Holding stock in a company is not like owning a coin or a painting, which have no agency. Owning stock is owning a share in the most wealth generating mediating structure ever invented between the individual and society – the public corporation. Just as public schools educate citizens in their rights and responsibilities as Americans, the SEC’s Investor.gov site should inform investors of their rights and responsibilities as shareholders.
Recommendation 2: SEC’s Investor.gov site should publicize the fact that a growing number of funds publish how they voted on proxy items and sometimes even the reasons for their votes prior to the voting deadline. Reviewing such information is often helpful in deciding my own vote. I am sure many other shareholders would benefit from the insights of others, if they knew where to find the information.
I have an incomplete list and links to disclosures made by about 15 such funds on the CorpGov.net website at https://www.corpgov.net/ library/shareowner-action-handbook/ under the heading “Shareowner Action Handbook: Vote.” I assume there are several more such funds.
Recommendation 3: Funds should report their proxy votes more frequently in a searchable database. Once a year Form N-PX reporting requirements do not facilitate use by Main Street investors who have a right to know how their funds voted without having to wait a year or sort through hundreds of thousands of individual votes, especially at large fund families.
Several SEC commissioners have expressed concern that many investors have little or no input into how their 401(k) and other retirement investments are voted. The first logical step in overcoming that problem is to provide investors with more information. They should be able to easily see how their funds voted on shareholder proposals they support or oppose, preferably before the votes are counted.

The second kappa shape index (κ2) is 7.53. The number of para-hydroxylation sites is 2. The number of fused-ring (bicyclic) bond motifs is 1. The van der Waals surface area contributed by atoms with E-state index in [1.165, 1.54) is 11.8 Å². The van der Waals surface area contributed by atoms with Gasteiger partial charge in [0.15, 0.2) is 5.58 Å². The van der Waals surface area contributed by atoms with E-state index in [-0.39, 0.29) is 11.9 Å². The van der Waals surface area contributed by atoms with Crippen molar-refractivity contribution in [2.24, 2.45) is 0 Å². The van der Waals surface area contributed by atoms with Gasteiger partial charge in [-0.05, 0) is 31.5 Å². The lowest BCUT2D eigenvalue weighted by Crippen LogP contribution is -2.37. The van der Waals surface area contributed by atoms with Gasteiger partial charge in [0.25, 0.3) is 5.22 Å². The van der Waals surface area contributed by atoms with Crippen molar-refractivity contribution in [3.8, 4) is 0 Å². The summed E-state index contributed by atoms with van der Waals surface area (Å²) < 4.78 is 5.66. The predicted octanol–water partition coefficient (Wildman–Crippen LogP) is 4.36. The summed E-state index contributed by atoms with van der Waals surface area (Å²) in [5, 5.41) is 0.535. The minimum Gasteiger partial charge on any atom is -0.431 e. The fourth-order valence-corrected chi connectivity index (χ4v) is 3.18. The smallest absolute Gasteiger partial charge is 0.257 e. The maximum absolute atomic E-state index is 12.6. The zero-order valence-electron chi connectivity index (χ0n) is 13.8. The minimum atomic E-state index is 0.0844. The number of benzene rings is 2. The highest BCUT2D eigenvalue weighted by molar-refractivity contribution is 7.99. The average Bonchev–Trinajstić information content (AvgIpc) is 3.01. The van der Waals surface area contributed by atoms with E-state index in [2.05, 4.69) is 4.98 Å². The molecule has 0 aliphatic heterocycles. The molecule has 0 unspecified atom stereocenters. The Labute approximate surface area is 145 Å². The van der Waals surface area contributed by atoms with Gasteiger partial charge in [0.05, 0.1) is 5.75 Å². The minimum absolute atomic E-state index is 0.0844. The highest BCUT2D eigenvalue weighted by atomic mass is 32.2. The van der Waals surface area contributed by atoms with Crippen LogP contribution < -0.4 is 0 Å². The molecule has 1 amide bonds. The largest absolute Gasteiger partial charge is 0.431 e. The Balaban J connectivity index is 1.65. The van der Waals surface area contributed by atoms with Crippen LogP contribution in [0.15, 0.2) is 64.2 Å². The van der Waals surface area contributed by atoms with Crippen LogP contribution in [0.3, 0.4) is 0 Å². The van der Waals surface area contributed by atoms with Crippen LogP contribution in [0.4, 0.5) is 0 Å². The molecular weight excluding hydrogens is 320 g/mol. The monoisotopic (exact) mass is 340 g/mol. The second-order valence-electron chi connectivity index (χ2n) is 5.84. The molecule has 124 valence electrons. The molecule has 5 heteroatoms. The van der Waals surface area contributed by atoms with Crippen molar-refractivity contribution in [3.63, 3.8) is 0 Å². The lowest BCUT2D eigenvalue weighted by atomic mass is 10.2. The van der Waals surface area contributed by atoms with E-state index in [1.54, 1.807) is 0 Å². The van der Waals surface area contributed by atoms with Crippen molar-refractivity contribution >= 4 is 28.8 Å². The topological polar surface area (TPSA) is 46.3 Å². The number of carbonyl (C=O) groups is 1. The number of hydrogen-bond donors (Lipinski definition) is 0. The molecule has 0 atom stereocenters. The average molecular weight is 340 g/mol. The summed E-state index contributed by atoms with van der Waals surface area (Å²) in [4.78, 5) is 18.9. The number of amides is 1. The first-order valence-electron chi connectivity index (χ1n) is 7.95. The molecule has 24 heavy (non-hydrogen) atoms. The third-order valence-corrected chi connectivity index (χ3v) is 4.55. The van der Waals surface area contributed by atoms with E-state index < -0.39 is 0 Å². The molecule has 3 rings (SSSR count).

If funds reported votes more frequently in a searchable format, investors could then compare the voting record of their funds to the record of others. If proxy voting is important to them, they could then possibly switch where they invest or ask the fund to vote differently.
In the landmark decision Citizens United, Supreme Court Justice Kennedy expressed enthusiasm that technology today makes disclosure “rapid and informative.” The current N-PX requirements meet neither standard, being only once a year and allowing reports to be in a largely uninformative format.
Recommendation 4: Investor.gov should link to innovators in the marketplace that are creating such opportunities, such as Shareholder Democracy at https://www.shareholderdemocracy.com. Critics of mutual fund voting point out Main Street fund investors have little in the way of voice as to how their shares and fractional shares are voted. The SEC should promote such vehicles for engagement.
Recommendation 5: Investor.gov should link to innovators in the market place that are providing less formal and less costly engagement mechanisms between investors and companies, as well as among investors. See, for example, Your Stake (YourStake.org) and Say (Say.com).
Why These Issues Are So Important